The imbalance in wealth is far more dramatic than the imbalance of incomes. The top 1% of the population has more than a third of the country's wealth and the top 5% own almost 60%.

On top of all this, who got us into this economic mess but a bunch of over-indulged investment bankers and mortgage brokers? Where is Orwell when we need him?

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james said...


Great post. I actually have been searching Ebay to buy this four-volume set of Orwell's: It's been argued that Orwell was a much better essayist than he was a fiction writer.

I'm going to just nitpick one of your tiny asides on Orwell- and it's one mainly of tone. Orwell was never hijacked by the right. He was absolutely committed to independent thinking, and his arguments against communism and pacifism are more intellectual than partisan.

He only started railing against pacifism after he continued to hear his contemporaries argue that appeasement was the best way to deal with Hitler, and he wrote his anti-communist tracts in response to those who tried to explain away Stalin's crimes.

His essay on the moral shortcomings of Ghandi's pacifism is far from partisan. It should be required reading in history classes:

Anyway, I agree with your post. The best thing I can say about this tea-party phenomenon is that it's largely a fringe deal.

James R Harvey said...

I'll agree with everyone. I've heard some talk radio before the pirate games and Obama is the greatest thing to ever happen for daytime radio. They get to complain unmercifully—what they do best.

The top income tax rate is 36%? That must be a hold over of "let's simplify the tax code by making less brackets" (Sometimes I just don't know what they are thinking.) It just makes me believe in sin again.

As for Orwell, perhaps he has gotten more junior high school kids interested in reading than any other writer—no small feat, but I hardly think "1984" or "Animal Farm" is first rate literature. I'm glad to hear he is a better essayist than fiction writer.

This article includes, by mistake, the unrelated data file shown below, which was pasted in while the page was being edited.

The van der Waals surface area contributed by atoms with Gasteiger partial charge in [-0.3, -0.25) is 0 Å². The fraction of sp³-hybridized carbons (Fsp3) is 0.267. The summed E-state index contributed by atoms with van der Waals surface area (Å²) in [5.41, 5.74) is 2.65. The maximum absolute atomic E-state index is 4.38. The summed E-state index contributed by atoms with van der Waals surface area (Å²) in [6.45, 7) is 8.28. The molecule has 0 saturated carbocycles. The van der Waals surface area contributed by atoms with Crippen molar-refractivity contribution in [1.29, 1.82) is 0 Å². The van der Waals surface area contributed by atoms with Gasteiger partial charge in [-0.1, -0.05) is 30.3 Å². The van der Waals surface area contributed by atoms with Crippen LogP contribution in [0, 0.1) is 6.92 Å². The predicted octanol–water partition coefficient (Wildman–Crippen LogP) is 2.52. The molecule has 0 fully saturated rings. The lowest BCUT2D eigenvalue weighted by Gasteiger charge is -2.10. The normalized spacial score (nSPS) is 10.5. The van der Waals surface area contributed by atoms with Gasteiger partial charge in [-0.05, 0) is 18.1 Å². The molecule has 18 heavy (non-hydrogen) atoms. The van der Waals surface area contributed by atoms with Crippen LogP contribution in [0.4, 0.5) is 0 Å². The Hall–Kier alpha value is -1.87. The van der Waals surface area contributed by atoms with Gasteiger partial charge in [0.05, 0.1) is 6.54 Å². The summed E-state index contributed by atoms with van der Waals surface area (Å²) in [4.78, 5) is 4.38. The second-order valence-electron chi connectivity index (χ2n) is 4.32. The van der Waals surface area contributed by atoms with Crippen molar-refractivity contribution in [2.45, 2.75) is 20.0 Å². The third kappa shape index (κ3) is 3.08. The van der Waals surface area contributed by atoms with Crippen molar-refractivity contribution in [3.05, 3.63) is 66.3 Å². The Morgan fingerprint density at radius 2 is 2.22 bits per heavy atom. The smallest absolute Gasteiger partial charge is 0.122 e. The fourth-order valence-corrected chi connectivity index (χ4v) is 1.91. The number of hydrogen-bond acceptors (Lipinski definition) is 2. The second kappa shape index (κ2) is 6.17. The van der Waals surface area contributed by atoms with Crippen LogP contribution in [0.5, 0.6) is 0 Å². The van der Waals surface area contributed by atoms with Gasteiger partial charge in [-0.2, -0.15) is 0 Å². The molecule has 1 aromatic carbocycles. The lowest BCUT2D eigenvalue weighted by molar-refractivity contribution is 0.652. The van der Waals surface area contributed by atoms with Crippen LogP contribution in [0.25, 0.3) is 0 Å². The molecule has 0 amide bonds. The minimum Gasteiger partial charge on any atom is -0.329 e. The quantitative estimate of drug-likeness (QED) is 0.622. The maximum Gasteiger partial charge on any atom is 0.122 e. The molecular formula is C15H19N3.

Big Myk said...

A few comments:

First, while I recognize that it was just a nitpick, I didn't mean to suggest that there was any legitimacy to the right's claim on Orwell. After all, "hijacking" is stealing something that doesn't belong to you. I actually was trying to make the opposite point. I agree, mostly he was an independent thinker.

And yes, all the hand-wringers are fringe people. The talk-show blowhards forget to mention that for all their criticism Obama enjoys an impressive 60% approval rating. But there's so much crazy talk out there, sometimes you end up thinking that it actually represents some kind of real constituency.

Finally, I just amazed at Orwell's insight. Take, for example , the first quote next to his picture above: "Every war when it comes, or before it comes, is represented not as a war but as an act of self-defense against a homicidal maniac." Even though Orwell died in 1950, he's spot on even today. Have we ever been opposed by a rational leader interested in the best interests of his own country. Nope -- Osama Bin Laden, Saddam Hussein, Col. Muammar Qaddafi, Kim Jong-il, Ayatollah Khomeini and Mahmud Ahmadinejad are or were all crazy mental cases.

In a sad parody of Orwell, Bush actually said: "Saddam Hussein is a homicidal dictator who is addicted to weapons of mass destruction." (Hussein was not only homicidal; he had a substance abuse problem.)

Another classic Orwell: One cannot really be a Catholic and grown up.

james said...

My bad Myk- I misread your assertion that Orwell's stances were co-opted by the right, not the man himself. Nitpick withdrawn.